Without a deal within 48 hours, there won’t be enough time to pass a coronavirus stimulus bill before Election Day, House Speaker Nancy Pelosi said Sunday.
Pelosi, D-Calif., said on ABC’s “This Week” that she wanted to make a deal before Nov. 3, but there had to be a deadline so the bill could be drafted and passed in time. The House has passed a $2.2 trillion measure while the White House has offered $1.8 trillion.
“We’re saying to them, ‘We have to freeze the design on some of these things. Are we going with it or not, and what is the language?’ ” Pelosi said.
“I’m optimistic because, again, we’ve been back and forth on all of this,” she said. “Because we want to have an agreement, we can come to negotiation. And we can do it now.”
As the debate over a new stimulus bill continued, Raphael Bostic, chief executive of the Atlanta Federal Reserve Bank, said Sunday that the economy has yet to come back in many areas and for many people, particularly low-income residents.
“In some segments, the economy is recovering and rebounding in a very robust way but in other segments, things like hotels and restaurants, small businesses, particularly in minority and low- income communities, those places are seeing much more difficult situations,” Bostic said on CBS’ “Face the Nation.”
“Those segments where we’re not seeing that recovery, that’s really what I’m concerned about as we move forward,” he said. “What the virus has done is put a wedge in our economy. Those that have been in distress are in much more distress while others are not feeling that at all.”
One of the main sticking points on negotiations between the White House and Pelosi remain the Democrats’ insistence on a $75 billion national plan for testing, contract tracing and treatment to stop the spread of the coronavirus.
The Speaker and Secretary Mnuchin spoke at 7:40 p.m. by phone tonight for just over an hour. While there was some encouraging news on testing, there remains work to do to ensure there is a comprehensive testing plan that includes contact tracing and additional measures to…(1/3)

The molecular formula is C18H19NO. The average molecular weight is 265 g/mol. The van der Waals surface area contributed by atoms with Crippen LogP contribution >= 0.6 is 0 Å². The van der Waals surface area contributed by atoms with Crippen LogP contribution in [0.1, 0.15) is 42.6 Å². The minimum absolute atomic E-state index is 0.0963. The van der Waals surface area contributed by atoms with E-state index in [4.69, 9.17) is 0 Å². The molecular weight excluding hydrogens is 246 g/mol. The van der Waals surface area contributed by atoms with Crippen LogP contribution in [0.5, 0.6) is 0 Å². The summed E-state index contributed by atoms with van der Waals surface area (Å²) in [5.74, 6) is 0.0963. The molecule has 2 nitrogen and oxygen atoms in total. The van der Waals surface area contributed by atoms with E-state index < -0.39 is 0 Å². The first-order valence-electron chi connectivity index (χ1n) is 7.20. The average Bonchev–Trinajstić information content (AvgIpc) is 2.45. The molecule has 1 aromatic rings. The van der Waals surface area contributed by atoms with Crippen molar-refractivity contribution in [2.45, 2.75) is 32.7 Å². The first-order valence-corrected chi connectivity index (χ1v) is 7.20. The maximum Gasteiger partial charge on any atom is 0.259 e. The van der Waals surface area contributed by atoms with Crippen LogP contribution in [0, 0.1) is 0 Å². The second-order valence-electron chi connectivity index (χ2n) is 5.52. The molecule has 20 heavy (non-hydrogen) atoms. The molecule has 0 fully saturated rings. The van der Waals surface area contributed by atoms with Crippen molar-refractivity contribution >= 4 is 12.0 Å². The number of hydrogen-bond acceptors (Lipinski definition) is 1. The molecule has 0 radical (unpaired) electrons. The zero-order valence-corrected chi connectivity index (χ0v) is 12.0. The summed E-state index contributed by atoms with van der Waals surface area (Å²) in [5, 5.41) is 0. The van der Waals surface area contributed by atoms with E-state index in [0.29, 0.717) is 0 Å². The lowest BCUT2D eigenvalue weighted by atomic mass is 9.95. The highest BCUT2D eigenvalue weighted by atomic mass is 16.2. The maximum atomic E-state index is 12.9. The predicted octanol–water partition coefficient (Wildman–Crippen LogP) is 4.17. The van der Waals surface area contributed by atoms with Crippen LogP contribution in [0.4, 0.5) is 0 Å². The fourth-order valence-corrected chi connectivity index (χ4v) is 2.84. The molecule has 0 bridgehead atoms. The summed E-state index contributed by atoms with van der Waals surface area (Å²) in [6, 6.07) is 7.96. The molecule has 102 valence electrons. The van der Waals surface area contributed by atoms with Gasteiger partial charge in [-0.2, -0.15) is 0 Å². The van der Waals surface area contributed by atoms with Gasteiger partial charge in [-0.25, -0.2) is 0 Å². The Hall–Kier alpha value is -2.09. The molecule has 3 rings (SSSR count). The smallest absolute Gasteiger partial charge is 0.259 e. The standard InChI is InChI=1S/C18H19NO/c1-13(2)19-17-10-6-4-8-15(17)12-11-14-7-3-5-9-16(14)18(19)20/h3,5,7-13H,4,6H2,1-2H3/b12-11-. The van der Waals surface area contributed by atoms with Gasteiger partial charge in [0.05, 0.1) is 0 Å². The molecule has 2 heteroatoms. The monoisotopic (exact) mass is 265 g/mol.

… in order to demonstrate that the Administration is serious about reaching a bipartisan agreement that provides for Americans with the greatest needs during the pandemic. (3/3)
“’Shall,’ is different from ‘may,’” Pelosi said. “If you think of it this simple way: when you say ‘may,’ you’re giving the president a slush fund. He may do this, he may grant, he may withhold. When you say ‘shall,’ according to the scientific – science tells us must happen.”
“And if we test and trace and treat, masks, separate, ventilate, sanitize, and all the rest of that, we can open our schools, we can open our businesses.”
“The administration continues to fail to meet the well-documented need for funds to protect frontline workers in health care, first responders, sanitation, transportation, food workers, teachers and others, and to prevent service cuts to struggling communities,” Pelosi told House Democrats in her letter.
Senate Majority Leader Mitch McConnell, R-Ky., announced Saturday that his chamber was prepared to vote on a $500 billion bill that does not include a new round of stimulus payments nor any state and local aid.
He said the Senate would vote Tuesday to extend the paycheck protection program for small businesses, and on a larger measure on Wednesday that included PPP funding, extra unemployment insurance benefits, school aid, and money for testing, tracing and vaccine research and distribution.
“Nobody thinks this $500B+ proposal would resolve every problem forever,” McConnell said. “It would deliver huge amounts of additional help to workers and families right now while Washington keeps arguing over the rest.”
There was no indication whether the Senate measure protects businesses from lawsuits from employees and customers infected by the virus, or includes increased federal subsidies for religious and other private schools. Those provisions were part of a $500 billion GOP bill that failed to get enough votes last month.
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News – Second stimulus check: Pelosi sets 48 hours for pre-election deal, Senate prepares to vote on scaled-down bill. Here’s the latest.